1. Sugar, sugar confectionery: $256.5 million (Up by 39.2% since 2016)
  2. Clothing, accessories (not knit or crochet): $179.7 million (Up by 5.9%)
  3. Coffee, tea, spices: $113 million (Up by 13.3%)
  4. Meat/seafood preparations: $30.6 million (Up by 18.3%)
  5. Stone, plaster, cement, asbestos: $21.3 million (Up by 22.7%)
  6. Beverages, spirits, vinegar: $20.2 million (Up by 816.7%)
  7. Milling products, malt, starches: $16.4 million (Up by 36.1%)
  8. Live trees, plants, cut flowers: $15.7 million (Down by -3.6%)
  9. Cereal/milk preparations: $3 million (Reversing a -$3.8 million deficit)

El Salvador has highly positive net exports in the international trade of sugar and apparel, the latter principally due to the country’s low-cost labor force. In turn, these cashflows indicate El Salvador’s strong competitive advantages under the sugar and clothing product categories.


Overall El Salvador incurred a -$4.8 billion deficit in 2017, up by 6.9% from -$4.5 billion one year earlier.

As of June 2018, El Salvador’s trade deficit stood at -$2.9 billion up 15.8% compared to the first 6 months of 2017.

Below are exports from El Salvador that result in negative net exports or product trade balance deficits. These negative net exports reveal product categories where foreign spending on home country El Salvador’s goods trail Salvadoran importer spending on foreign products.

  1. Mineral fuels including oil: -US$1.2 billion (Up by 16% since 2016)
  2. Machinery including computers: -$658.2 million (Down by -0.6%)
  3. Vehicles: -$509.1 million (Up by 4%)
  4. Electrical machinery, equipment: -$500.7 million (Up by 11.1%)
  5. Plastics, plastic articles: -$277.3 million (Down by -1.8%)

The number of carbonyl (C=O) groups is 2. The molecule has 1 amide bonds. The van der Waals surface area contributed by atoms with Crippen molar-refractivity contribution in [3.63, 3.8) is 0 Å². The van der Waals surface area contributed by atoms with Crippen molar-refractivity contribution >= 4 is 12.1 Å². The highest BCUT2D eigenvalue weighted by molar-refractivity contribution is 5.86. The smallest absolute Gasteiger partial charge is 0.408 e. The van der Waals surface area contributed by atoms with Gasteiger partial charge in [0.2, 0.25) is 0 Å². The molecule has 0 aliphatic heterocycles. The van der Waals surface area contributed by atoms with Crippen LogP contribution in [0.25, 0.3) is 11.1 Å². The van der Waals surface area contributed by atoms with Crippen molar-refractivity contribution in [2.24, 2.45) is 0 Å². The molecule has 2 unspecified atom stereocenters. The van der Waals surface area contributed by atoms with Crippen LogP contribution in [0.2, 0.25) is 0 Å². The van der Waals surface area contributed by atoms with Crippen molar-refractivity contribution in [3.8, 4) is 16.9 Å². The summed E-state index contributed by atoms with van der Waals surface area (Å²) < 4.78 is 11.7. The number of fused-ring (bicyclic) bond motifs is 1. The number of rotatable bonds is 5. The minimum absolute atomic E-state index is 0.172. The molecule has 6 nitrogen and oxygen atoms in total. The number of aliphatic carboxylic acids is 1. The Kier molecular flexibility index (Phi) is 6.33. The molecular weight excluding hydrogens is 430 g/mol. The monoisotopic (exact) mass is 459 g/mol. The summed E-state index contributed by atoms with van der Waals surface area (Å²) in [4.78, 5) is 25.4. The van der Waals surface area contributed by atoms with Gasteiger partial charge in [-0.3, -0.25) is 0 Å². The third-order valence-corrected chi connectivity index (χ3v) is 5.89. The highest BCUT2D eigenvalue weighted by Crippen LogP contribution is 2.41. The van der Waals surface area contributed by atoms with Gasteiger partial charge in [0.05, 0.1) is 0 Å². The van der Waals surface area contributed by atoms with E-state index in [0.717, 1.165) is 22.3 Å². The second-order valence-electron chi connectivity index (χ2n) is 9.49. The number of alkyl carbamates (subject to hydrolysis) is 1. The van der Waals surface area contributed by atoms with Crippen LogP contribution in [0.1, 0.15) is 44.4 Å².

6. Pharmaceuticals: -$208.9 million (Down by -2.6%)
  7. Cereals: -$202.3 million (Down by -17.4%)
  8. Cotton: -$201.1 million (Up by 35.4%)
  9. Miscellaneous food preparations: -$190.9 million (Down by -3.3%)
  10. Iron, steel: -$188.5 million (Up by 61.2%)

El Salvador has highly negative net exports and therefore deep international trade deficits for mineral fuels-related products, particularly for refined oil and petroleum gases.


Salvadoran Export Companies

No Salvadoran corporation ranks among Forbes Global 2000.

Wikipedia lists exporters from El Salvador. Selected examples are shown below:

  • Empresas ADOC (shoes)
  • Gpremper (internet technology)
  • TACA Airlines (airliner)
  • Unicomer Group (international retailer)

El Salvador’s capital city is San Salvador.

See also Sugar Exports by Country, Honduras Top 10 Exports and Guatemala’s Top 10 Trading Partners

Research Sources:
International Monetary Fund, World Economic Outlook Database (GDP based on Purchasing Power Parity). Accessed on September 4, 2018

The World Factbook, Country Profiles, Central Intelligence Agency. Accessed on September 4, 2018

Trade Map, International Trade Centre. Accessed on September 4, 2018

Investopedia, Net Exports Definition. Accessed on September 4, 2018

Wikipedia, List of Companies of El Salvador. Accessed on September 4, 2018

Forbes 2015 Global 2000 rankings, The World’s Biggest Public Companies. Accessed on September 4, 2018